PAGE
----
2. Research Method: The method was that of interviewing a test group of people at regular intervals about their voting intentions.
a. A staff of 12 to 15 trained interviewers, mostly women, visited every fourth house in Erie County, Ohio, and then selected from these 3000 people interviewed four groups of 600 persons, each of which were matched so as to constitute similar samples.
b. One of these was selected as the test group and was carefully studied so that its members could be classified by their socio-economic status. This group was then interviewed once a month from May to November. The interviewers sought to learn why each person changed his intended vote, if he changed, and what propaganda influences or social pressures might have led to this change.
c. The other three groups were used as controls. They were each interviewed only once, one in July, one in August, and one in October. It was hoped that this would give a check against the possibility that the test group was being influenced in its behaviour by the very fact that it was being interviewed so often.
d. The results were tabulated and an attempt made to detect correlations.
3. Results:
a. Class differences:
1) There was a correlation between socio-economic status and party affiliations, the working class groups being more Democratic. This did not depend so much on actual occupation as on the voter's belief that he belonged to the laboring class.
2) There was a correlation with religion, the Catholics being more Democratic. This was not merely a reflection of a. above, since it held also at every socio-economic level.
3) There was a correlation with age, older people tending to be Republican on the whole, but among Catholics the older people tended to be more Democratic.
4) The rural vote was more Republican, the urban vote more Democratic.
b. Ideological differences: It was found that the arguments used by voters for their choice were quite stereotyped. Those for Roosevelt believed be would be for the laboring man and that he was right about foreign affairs. Those for Wilkie believed would be better for business, and were not much interested in foreign affairs. Those for Wilkie were against a third term. Those for Roosevelt did not favor third terms, but apologized for it in this case. After the election people were, on the whole, reconciled to the victor.
c. Political interest and participation: In general those with better education and higher socio-economic status showed more interest in the election and had more opinions about it. There was little difference in this regard between rural and urban populations. Men showed more interest than women, but older people were more interested than younger people of the same educational level. Actual voting or abstention agreed perfectly with degree of interest, except that fewer women voted than were interested.
d. Time when final decision was made for whom to vote: Some 13 % changed their minds in the weeks just before the election, and in general the group that was subject to the most cross-pressures was the last to make up its mind. There were "crystalizes" who took some time to make up their mind, "waverers" who changed and then went back to original vote, and "Party changers" who changed their mind and stuck to it. Many had their mind made up by the European crisis.
e. Certain special effects could be noticed:
1) Activation effect: It could be predicted how a voter would choose if one knew whether he was Catholic, a laborer, and urban, but it took some time for these influences to lead to a decision in many cases.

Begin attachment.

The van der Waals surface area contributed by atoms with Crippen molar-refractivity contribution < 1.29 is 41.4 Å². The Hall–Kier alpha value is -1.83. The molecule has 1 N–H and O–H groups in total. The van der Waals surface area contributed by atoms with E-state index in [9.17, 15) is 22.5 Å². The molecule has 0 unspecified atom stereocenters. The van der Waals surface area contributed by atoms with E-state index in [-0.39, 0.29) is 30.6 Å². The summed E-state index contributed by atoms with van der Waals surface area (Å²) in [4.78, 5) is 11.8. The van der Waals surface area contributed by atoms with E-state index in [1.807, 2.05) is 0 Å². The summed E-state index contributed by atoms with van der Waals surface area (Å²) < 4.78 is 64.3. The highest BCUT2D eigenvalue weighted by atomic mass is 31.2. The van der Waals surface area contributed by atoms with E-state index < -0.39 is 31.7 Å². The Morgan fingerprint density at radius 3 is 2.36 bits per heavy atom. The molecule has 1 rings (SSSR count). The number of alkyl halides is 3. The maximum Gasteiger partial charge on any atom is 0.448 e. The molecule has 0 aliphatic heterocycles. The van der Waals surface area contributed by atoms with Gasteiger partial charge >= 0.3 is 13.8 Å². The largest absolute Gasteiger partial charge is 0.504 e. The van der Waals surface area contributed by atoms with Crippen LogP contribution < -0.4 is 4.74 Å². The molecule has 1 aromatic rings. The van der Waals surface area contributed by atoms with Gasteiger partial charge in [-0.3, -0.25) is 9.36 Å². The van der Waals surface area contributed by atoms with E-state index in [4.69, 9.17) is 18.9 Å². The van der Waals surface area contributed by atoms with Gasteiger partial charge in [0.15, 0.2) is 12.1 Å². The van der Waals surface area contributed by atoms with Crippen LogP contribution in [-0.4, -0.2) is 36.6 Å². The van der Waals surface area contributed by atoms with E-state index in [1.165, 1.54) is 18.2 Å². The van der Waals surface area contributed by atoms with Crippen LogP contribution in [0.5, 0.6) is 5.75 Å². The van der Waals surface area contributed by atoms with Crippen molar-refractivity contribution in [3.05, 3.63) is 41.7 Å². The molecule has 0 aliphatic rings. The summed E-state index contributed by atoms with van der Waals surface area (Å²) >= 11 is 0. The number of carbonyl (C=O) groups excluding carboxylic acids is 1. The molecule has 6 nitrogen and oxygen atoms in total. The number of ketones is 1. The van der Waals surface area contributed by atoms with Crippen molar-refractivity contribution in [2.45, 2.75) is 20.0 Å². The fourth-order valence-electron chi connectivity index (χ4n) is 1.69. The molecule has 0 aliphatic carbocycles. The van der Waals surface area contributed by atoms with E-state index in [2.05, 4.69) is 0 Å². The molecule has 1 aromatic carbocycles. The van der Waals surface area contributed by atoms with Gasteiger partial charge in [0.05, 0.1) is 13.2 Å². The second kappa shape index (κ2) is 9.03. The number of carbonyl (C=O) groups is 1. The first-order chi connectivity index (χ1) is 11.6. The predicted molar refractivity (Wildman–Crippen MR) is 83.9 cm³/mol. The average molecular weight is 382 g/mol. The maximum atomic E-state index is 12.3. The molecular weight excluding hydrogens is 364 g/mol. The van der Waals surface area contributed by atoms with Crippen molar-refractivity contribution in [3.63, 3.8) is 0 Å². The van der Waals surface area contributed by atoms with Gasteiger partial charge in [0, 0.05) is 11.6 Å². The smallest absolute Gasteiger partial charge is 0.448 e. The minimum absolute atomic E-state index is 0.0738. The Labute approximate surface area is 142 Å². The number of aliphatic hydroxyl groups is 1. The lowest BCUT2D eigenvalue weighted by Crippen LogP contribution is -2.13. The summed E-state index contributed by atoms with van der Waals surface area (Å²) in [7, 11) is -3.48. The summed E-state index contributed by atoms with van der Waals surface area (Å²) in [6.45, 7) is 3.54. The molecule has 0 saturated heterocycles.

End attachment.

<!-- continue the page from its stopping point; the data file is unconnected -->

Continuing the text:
2) Reinforcement effect: Many who bad their minds already made up were kept in line by the campaign.
3) Band-wagon effect: Many waverers were effected by their conviction that a certain man would win to whom they were already inclined.

In general the campaign does not convert many people to another party, and few voters make much of an effort to weigh both sides of the question.

f. Group and individual influences: In general people vote with their group and their family tradition. Only some 4% of the voters reported that a member of their family voted differently than themselves. People were more influenced by some leader within their own social group who bad strong political convictions than by any other source of persuasion.


The student will notice that in each of these three studies the results are, on the whole, about what would be expected by an experienced person. The purpose of the scientist is not to discover something utterly unexpected, but to clarify the details of the social situation, and to reveal underlying connections. The logical clarity of the reasoning in each case depends:

  1. On a clear statement of the problem.
  2. On the formation of clear hypotheses which can be tested by the data (notice that the hypothesis can be stated first as in study A, or as a result of an examination of the data as in study B).
  3. A careful research plan to gather the facts accurately and significantly.
  4. A comparison of the hypothesis with the facts.

This is a dialectical process, since the reasoning rests on hypotheses which have to be reshaped according to the facts, and the results are not more than probable. Two defects are apparent in these studies:

  1. The authors do not make clear the practical problem they are attempting to solve, although it is apparent that in the background of all these studies are practical social problems which need to be solved, and which give value to the research. Such studies are mere curiosity unless they have practical importance, since none of them lead to fundamental theoretical knowledge.
  2. The authors do not attempt to connect their dialectic with more basic and solid psychological principles. Dialectic is a tool of science, and ought to aim at strict scientific knowledge even when this cannot be obtained.